The “Economizer”

An “economizer” is a supplementary water heater consisting of the front part of the boiler which is partitioned off from the rear section by a thin steel plate baffle, closely-fitted inside and around (but not rigidly attached to) the boiler barrel, tubes and flues. Thus, the pressure on both sides of the baffle is the same – the baffle simply serving to retain the colder incoming water to give it time to gain temperature before it “overflows” into the evaporative (rear) section of the boiler.

Keeping the colder water at the front of the boiler serves two purposes:

  • it maximises the temperature differentials across the tubes – i.e. between combustion gases and boiler water – allowing the cooler water in the front of the boiler to extract heat from the gases that have lost much of their energy evaporating the water at the back of the boiler.
  • segregating “the cold” from the hot water, minimizes thermal stresses within the boiler shell.

Economizers were not commonly used in the past, being introduced (invented?) by Chapelon in his experimental 2-12-0 freight locomotive 160A-1 designed in 1936.

The 5AT design incorporated an economizer section at the front end of its boiler, described in the introduction to FDC 9 “Feedwater Heating” as follows:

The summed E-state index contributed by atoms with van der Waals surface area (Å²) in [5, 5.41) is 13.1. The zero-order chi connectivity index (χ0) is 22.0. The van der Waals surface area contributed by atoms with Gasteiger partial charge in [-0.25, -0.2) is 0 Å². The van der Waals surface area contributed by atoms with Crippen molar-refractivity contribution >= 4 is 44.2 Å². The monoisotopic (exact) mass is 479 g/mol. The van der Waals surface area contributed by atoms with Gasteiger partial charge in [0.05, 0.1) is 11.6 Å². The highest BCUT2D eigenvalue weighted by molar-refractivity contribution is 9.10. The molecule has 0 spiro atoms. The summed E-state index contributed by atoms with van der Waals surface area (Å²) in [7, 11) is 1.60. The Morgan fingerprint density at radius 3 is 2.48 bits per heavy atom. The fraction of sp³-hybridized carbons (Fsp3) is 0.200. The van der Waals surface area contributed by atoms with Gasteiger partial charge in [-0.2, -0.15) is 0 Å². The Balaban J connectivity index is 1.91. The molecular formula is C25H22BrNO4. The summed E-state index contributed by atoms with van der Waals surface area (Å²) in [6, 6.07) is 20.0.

“A Chapelon-type economizer at the front of the boiler barrel.[2] This is a partition at the front of the barrel formed by an intermediate tubeplate and in free communication (by an overflow hole(s)) with the rest of the boiler. This free communication means zero pressure difference between the two and there may therefore be no need for pressure-tight joints where the boiler tubes pass through the intermediate tubeplate – a good fit of the tubes in the holes to stop gross flow of water between the two sections may suffice, e.g., for parallel tubes, to be achieved by drilling all tubeplates to the same template and aligning them up with some dummy tubes in place when welding to the barrel. The boiler clack valves are situated in the economizer section, all incoming feedwater entering the boiler at the front where the combustion gasses are at their lowest temperature, and therefore acting to give the highest temperature difference, and consequently highest heat transfer, in this part of the boiler, improving its absorption efficiency.”

[Note: the Franko-Crosti boiler used on some of the BR 9F 2-10-0s was a singularly unsuccessful form of Economizer.]